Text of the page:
It was a friendly environment for the secretary, who has often faced protesters who disagree with her stance on private school vouchers or changes to civil rights guidance at public events. (Even her security protection appeared to be in a good mood on Friday.)

Here are four things we noticed about DeVos’s visit to downtown and the FIRST Robotics World Championship.

1. She got to talk to some local students after all.

DeVos didn’t visit any Detroit schools, and didn’t answer any questions from reporters about education in Michigan. But as she toured the junior LEGO competition, she did stop to talk to a handful of Girl Scouts from the east side of the city.

PHOTO: Kimberly Hayes Taylor

2. She knows a thing or two about beluga whales.

She also stopped to stop to chat with students from Ann Arbor who called themselves the Beluga Builders and designed a water park that economizes water. DeVos asked how they came up with their name, and they told her how much they love the whales. “They have big humps on their heads, right?” DeVos said. “Yes,” they answered in unison.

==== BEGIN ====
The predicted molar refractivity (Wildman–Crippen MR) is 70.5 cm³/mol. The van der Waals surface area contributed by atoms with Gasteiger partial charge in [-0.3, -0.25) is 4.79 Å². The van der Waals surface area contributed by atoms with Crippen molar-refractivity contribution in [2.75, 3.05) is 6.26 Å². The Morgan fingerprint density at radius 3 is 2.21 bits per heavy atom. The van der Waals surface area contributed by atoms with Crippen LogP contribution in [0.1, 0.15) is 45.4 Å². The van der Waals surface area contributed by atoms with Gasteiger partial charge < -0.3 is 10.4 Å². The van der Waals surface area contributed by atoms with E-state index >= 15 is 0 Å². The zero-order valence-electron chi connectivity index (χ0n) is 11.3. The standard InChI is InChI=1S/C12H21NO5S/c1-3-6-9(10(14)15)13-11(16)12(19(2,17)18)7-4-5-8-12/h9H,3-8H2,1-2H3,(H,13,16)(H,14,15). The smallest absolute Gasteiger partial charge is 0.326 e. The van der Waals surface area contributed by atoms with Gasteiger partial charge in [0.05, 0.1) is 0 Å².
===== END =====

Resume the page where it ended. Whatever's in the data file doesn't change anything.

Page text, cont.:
3. She is an amateur shutterbug.

She stopped often during her tour to shoot photos and videos with her own cell phone. She took photos of the elementary and middle school students’ LEGO exhibits and photos of the robotics competition.

PHOTO: Kimberly Hayes Taylor

4. She was eager to put forth a friendly face.

As she stopped by students’ booths, she often knelt down to children’s eye level. When she posed for group pictures, she directed students into position. And she shook lots of hands, asking kids questions about their projects.